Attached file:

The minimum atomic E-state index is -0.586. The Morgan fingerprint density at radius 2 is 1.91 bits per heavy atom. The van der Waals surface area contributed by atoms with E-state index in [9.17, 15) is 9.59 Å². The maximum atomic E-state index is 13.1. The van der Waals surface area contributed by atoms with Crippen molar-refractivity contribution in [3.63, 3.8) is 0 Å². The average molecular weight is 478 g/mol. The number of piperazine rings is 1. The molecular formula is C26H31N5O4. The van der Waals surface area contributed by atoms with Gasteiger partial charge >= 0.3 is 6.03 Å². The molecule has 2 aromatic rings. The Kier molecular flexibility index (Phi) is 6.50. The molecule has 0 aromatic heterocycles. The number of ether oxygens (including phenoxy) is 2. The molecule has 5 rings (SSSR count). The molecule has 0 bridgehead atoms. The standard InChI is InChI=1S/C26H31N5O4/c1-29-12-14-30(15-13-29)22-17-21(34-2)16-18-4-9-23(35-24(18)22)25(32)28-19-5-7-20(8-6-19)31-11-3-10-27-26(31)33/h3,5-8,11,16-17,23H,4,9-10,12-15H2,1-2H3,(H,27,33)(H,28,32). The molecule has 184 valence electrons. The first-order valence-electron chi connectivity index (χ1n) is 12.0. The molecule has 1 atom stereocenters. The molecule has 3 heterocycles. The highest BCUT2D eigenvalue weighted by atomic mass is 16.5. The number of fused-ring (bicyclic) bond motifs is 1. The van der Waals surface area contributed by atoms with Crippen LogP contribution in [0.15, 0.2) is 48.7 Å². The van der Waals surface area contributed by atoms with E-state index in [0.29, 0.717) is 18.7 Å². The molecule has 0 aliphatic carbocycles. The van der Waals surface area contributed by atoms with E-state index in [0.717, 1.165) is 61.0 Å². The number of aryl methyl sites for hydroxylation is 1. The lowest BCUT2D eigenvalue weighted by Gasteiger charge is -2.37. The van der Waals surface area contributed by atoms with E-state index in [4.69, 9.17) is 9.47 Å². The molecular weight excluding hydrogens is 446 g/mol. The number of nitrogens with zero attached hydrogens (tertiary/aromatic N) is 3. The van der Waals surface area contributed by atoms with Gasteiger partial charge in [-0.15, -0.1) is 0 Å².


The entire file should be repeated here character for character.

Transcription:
The minimum atomic E-state index is -0.586. The Morgan fingerprint density at radius 2 is 1.91 bits per heavy atom. The van der Waals surface area contributed by atoms with E-state index in [9.17, 15) is 9.59 Å². The maximum atomic E-state index is 13.1. The van der Waals surface area contributed by atoms with Crippen molar-refractivity contribution in [3.63, 3.8) is 0 Å². The average molecular weight is 478 g/mol. The number of piperazine rings is 1. The molecular formula is C26H31N5O4. The van der Waals surface area contributed by atoms with Gasteiger partial charge >= 0.3 is 6.03 Å². The molecule has 2 aromatic rings. The Kier molecular flexibility index (Phi) is 6.50. The molecule has 0 aromatic heterocycles. The number of ether oxygens (including phenoxy) is 2. The molecule has 5 rings (SSSR count). The molecule has 0 bridgehead atoms. The standard InChI is InChI=1S/C26H31N5O4/c1-29-12-14-30(15-13-29)22-17-21(34-2)16-18-4-9-23(35-24(18)22)25(32)28-19-5-7-20(8-6-19)31-11-3-10-27-26(31)33/h3,5-8,11,16-17,23H,4,9-10,12-15H2,1-2H3,(H,27,33)(H,28,32). The molecule has 184 valence electrons. The first-order valence-electron chi connectivity index (χ1n) is 12.0. The molecule has 1 atom stereocenters. The molecule has 3 heterocycles. The highest BCUT2D eigenvalue weighted by atomic mass is 16.5. The number of fused-ring (bicyclic) bond motifs is 1. The van der Waals surface area contributed by atoms with Crippen LogP contribution in [0.15, 0.2) is 48.7 Å². The van der Waals surface area contributed by atoms with E-state index in [0.29, 0.717) is 18.7 Å². The molecule has 0 aliphatic carbocycles. The van der Waals surface area contributed by atoms with E-state index in [0.717, 1.165) is 61.0 Å². The number of aryl methyl sites for hydroxylation is 1. The lowest BCUT2D eigenvalue weighted by Gasteiger charge is -2.37. The van der Waals surface area contributed by atoms with E-state index in [4.69, 9.17) is 9.47 Å². The molecular weight excluding hydrogens is 446 g/mol. The number of nitrogens with zero attached hydrogens (tertiary/aromatic N) is 3. The van der Waals surface area contributed by atoms with Gasteiger partial charge in [-0.15, -0.1) is 0 Å².